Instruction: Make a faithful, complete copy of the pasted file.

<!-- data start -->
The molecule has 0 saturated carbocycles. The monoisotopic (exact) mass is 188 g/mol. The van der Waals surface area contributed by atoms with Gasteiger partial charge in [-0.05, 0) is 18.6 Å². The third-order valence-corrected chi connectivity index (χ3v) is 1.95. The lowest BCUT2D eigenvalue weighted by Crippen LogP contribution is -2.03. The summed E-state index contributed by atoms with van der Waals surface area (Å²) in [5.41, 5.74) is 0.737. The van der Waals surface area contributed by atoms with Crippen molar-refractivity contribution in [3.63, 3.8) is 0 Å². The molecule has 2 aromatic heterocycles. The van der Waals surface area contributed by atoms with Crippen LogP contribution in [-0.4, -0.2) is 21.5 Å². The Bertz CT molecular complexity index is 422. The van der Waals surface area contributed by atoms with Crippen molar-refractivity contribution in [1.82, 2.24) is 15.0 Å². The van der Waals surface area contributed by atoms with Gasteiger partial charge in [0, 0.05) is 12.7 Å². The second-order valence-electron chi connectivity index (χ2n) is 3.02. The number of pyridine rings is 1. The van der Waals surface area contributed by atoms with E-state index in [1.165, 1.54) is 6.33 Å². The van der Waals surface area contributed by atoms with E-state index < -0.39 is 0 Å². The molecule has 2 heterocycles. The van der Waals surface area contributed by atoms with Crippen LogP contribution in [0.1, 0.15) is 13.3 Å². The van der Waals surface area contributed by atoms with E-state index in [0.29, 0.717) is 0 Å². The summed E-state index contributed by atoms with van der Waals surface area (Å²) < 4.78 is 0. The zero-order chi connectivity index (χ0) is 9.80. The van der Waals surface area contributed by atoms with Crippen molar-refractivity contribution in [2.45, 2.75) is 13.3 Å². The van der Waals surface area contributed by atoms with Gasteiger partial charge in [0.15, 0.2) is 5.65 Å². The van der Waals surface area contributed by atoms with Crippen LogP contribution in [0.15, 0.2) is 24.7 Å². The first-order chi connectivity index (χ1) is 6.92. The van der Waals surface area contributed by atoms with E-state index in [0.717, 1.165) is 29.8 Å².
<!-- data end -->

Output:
The molecule has 0 saturated carbocycles. The monoisotopic (exact) mass is 188 g/mol. The van der Waals surface area contributed by atoms with Gasteiger partial charge in [-0.05, 0) is 18.6 Å². The third-order valence-corrected chi connectivity index (χ3v) is 1.95. The lowest BCUT2D eigenvalue weighted by Crippen LogP contribution is -2.03. The summed E-state index contributed by atoms with van der Waals surface area (Å²) in [5.41, 5.74) is 0.737. The van der Waals surface area contributed by atoms with Crippen molar-refractivity contribution in [3.63, 3.8) is 0 Å². The molecule has 2 aromatic heterocycles. The van der Waals surface area contributed by atoms with Crippen LogP contribution in [-0.4, -0.2) is 21.5 Å². The Bertz CT molecular complexity index is 422. The van der Waals surface area contributed by atoms with Crippen molar-refractivity contribution in [1.82, 2.24) is 15.0 Å². The van der Waals surface area contributed by atoms with Gasteiger partial charge in [0, 0.05) is 12.7 Å². The second-order valence-electron chi connectivity index (χ2n) is 3.02. The number of pyridine rings is 1. The van der Waals surface area contributed by atoms with E-state index in [1.165, 1.54) is 6.33 Å². The van der Waals surface area contributed by atoms with E-state index < -0.39 is 0 Å². The molecule has 2 heterocycles. The van der Waals surface area contributed by atoms with Crippen LogP contribution in [0.1, 0.15) is 13.3 Å². The van der Waals surface area contributed by atoms with E-state index in [0.29, 0.717) is 0 Å². The summed E-state index contributed by atoms with van der Waals surface area (Å²) < 4.78 is 0. The zero-order chi connectivity index (χ0) is 9.80. The van der Waals surface area contributed by atoms with Crippen molar-refractivity contribution in [2.45, 2.75) is 13.3 Å². The van der Waals surface area contributed by atoms with Gasteiger partial charge in [0.15, 0.2) is 5.65 Å². The van der Waals surface area contributed by atoms with Crippen LogP contribution in [0.15, 0.2) is 24.7 Å². The first-order chi connectivity index (χ1) is 6.92. The van der Waals surface area contributed by atoms with E-state index in [0.717, 1.165) is 29.8 Å².